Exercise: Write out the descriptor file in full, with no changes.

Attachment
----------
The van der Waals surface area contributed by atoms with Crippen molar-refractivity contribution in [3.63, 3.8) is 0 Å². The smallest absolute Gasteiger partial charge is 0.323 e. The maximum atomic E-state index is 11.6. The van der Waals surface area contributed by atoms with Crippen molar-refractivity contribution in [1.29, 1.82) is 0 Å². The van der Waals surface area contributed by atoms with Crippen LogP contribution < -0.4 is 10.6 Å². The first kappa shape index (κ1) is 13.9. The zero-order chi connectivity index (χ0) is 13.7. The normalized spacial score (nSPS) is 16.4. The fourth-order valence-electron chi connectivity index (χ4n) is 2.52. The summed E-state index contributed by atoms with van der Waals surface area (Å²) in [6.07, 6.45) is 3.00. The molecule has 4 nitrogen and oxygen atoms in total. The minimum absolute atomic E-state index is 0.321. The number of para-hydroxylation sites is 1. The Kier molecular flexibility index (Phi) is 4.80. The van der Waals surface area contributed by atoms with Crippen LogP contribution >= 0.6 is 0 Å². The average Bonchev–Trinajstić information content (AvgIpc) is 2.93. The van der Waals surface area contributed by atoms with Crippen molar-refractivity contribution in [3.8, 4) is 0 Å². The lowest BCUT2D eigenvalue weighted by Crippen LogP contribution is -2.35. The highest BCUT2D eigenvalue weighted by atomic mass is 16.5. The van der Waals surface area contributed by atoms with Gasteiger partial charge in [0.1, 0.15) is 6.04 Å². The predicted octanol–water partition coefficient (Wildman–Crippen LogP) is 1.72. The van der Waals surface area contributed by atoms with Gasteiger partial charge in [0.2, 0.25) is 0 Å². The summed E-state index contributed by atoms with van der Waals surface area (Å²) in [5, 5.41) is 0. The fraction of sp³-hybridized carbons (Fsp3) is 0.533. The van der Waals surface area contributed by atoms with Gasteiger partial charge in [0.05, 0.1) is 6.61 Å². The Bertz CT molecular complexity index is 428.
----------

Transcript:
The van der Waals surface area contributed by atoms with Crippen molar-refractivity contribution in [3.63, 3.8) is 0 Å². The smallest absolute Gasteiger partial charge is 0.323 e. The maximum atomic E-state index is 11.6. The van der Waals surface area contributed by atoms with Crippen molar-refractivity contribution in [1.29, 1.82) is 0 Å². The van der Waals surface area contributed by atoms with Crippen LogP contribution < -0.4 is 10.6 Å². The first kappa shape index (κ1) is 13.9. The zero-order chi connectivity index (χ0) is 13.7. The normalized spacial score (nSPS) is 16.4. The fourth-order valence-electron chi connectivity index (χ4n) is 2.52. The summed E-state index contributed by atoms with van der Waals surface area (Å²) in [6.07, 6.45) is 3.00. The molecule has 4 nitrogen and oxygen atoms in total. The minimum absolute atomic E-state index is 0.321. The number of para-hydroxylation sites is 1. The Kier molecular flexibility index (Phi) is 4.80. The van der Waals surface area contributed by atoms with Crippen LogP contribution >= 0.6 is 0 Å². The average Bonchev–Trinajstić information content (AvgIpc) is 2.93. The van der Waals surface area contributed by atoms with Crippen molar-refractivity contribution in [3.8, 4) is 0 Å². The lowest BCUT2D eigenvalue weighted by Crippen LogP contribution is -2.35. The highest BCUT2D eigenvalue weighted by atomic mass is 16.5. The van der Waals surface area contributed by atoms with Gasteiger partial charge in [0.1, 0.15) is 6.04 Å². The predicted octanol–water partition coefficient (Wildman–Crippen LogP) is 1.72. The van der Waals surface area contributed by atoms with Gasteiger partial charge in [0.2, 0.25) is 0 Å². The summed E-state index contributed by atoms with van der Waals surface area (Å²) in [5, 5.41) is 0. The fraction of sp³-hybridized carbons (Fsp3) is 0.533. The van der Waals surface area contributed by atoms with Gasteiger partial charge in [0.05, 0.1) is 6.61 Å². The Bertz CT molecular complexity index is 428.